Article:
Tesla's Vice President of Communications, who formerly worked at Apple and has been on board at Tesla for just 2 years, is leaving.
The role of communications chief at Tesla may arguably be the most vital role at the company right now. Aside from the fact that Tesla is now garnering media attention that is exponentially more intense than any other publicly traded company, recent developments have put the company in a precarious situation where communication with Wall Street and with the public is going to need to be precise.
Tesla's departing communications chief, Sarah O’Brien, reportedly had planned to leave the automaker months ago, proceeding the entire go-private saga that the company has been dealing with since the beginning of August. According to the company, they have started to work in Dave Arnold, Tesla's Senior Director of Global Communications, as a replacement. It appears as though he is going to serve as a permanent replacement, possibly consolidating the two roles.
As far as the function of the role going forward, it is likely that newly hired PR firm Joele Frank, who specializes in crisis communication, will likely have some input on the situation, if Tesla continues to retain them. Joele Frank was hired only about a week ago.
The appointment of Joele Frank came just days after Elon Musk's tweet that he was considering taking the company private for $420 per share and that he had the "funding secured" to do so. The notion of the company potentially going private came and went quickly over the course of just three weeks, as Tesla confirmed that they would be staying public in a blog post that was released at 11PM EST last Friday night.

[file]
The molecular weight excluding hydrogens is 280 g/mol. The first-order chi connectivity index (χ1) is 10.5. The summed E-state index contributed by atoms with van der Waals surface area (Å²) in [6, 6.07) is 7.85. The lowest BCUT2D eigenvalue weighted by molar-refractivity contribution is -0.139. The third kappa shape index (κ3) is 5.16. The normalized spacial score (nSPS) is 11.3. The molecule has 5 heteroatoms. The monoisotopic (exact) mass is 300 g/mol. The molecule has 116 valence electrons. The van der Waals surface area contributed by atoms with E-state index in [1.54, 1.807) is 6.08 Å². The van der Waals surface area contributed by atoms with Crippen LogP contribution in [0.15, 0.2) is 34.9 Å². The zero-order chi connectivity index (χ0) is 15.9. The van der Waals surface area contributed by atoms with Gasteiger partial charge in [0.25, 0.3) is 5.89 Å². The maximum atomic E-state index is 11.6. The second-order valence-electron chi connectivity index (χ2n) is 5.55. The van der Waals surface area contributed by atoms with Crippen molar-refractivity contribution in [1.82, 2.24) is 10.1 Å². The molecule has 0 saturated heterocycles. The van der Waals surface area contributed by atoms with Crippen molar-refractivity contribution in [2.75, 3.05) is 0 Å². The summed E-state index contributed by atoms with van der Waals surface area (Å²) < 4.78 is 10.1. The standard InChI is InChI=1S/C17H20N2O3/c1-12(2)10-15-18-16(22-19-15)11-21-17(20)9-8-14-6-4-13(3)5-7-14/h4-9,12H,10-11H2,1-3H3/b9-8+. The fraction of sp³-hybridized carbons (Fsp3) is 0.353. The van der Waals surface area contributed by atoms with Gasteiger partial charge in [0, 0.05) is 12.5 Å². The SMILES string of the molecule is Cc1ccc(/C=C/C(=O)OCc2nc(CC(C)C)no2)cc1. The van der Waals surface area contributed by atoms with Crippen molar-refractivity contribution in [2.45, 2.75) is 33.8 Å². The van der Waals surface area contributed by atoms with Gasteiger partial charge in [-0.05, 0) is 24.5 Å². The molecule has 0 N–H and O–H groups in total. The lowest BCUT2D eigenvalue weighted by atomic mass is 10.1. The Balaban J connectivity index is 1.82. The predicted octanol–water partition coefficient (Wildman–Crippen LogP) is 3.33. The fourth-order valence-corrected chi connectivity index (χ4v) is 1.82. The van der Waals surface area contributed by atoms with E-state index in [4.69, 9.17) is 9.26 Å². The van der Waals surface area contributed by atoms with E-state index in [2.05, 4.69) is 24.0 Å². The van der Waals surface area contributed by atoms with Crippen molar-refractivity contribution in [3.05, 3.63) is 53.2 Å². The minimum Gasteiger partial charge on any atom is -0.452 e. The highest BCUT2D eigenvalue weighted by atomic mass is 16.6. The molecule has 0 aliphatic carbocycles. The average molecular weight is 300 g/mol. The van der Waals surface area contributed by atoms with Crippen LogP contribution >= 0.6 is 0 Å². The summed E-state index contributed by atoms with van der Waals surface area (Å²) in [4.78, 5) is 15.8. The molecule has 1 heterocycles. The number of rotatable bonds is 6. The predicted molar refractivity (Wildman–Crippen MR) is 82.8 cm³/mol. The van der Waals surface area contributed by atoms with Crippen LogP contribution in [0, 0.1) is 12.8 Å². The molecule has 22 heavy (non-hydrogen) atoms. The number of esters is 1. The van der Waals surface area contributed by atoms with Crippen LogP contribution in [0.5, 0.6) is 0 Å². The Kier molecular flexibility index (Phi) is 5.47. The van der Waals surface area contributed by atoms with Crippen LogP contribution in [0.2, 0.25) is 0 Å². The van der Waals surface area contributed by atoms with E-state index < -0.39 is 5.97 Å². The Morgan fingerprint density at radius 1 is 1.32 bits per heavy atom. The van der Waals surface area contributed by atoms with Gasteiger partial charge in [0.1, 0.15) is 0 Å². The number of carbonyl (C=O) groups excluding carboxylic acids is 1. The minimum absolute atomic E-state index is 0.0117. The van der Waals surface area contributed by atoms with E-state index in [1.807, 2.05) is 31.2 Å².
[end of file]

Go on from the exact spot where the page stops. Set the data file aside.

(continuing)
At the same time that the company's communications chief is undergoing a changing of the guard, self-proclaimed ex-employees continue to speak out.
This article on Digg profiles the musings of an unconfirmed ex-Tesla IT employee who, claiming he/she is outside of the scope of his/her NDA, revealed more alleged details about the software used by the company and the culture of working at Tesla.
They allege things like the fact that firmware doesn't make it into the vehicles until they are making their way down the factory line when a "tech runs over to the car" and "plugs in an eth[ernet] cable" all while the car "moves down the line".
They also talk about the entire Autopilot team getting a pop quiz, that caused some people to quit "in protest". Other simply "didn't pass" according to the post.
The alleged ex-employee also claims that you can be blacklisted from using a Supercharger if you use it too often. Their tip if you want to keep your car range high? "Don't Supercharge often".
And finally, he/she alleges that Tesla is simply not a great place to work. First, that the company's "open door policy" is simply an invitation to try and catch people breaking rank:
...and that internal politics made it a "toxic" place to work.
The full list and Twitter feed is linked at this Digg article.
Just as we thought the rate of Tesla headlines would eventually have to slow down, the month of August has arguably been the most critical and most newsworthy month for the embattled automaker in its history. Every time we doubt that headlines will continue at the fever pitch that they have been going off at, we have been proven wrong.
Given the promises made for the rest of this year - namely that there will be no additional financing and that the company will turn a profit - it looks as though it will certainly be an eventful Q3 and rest of 2018 for Tesla.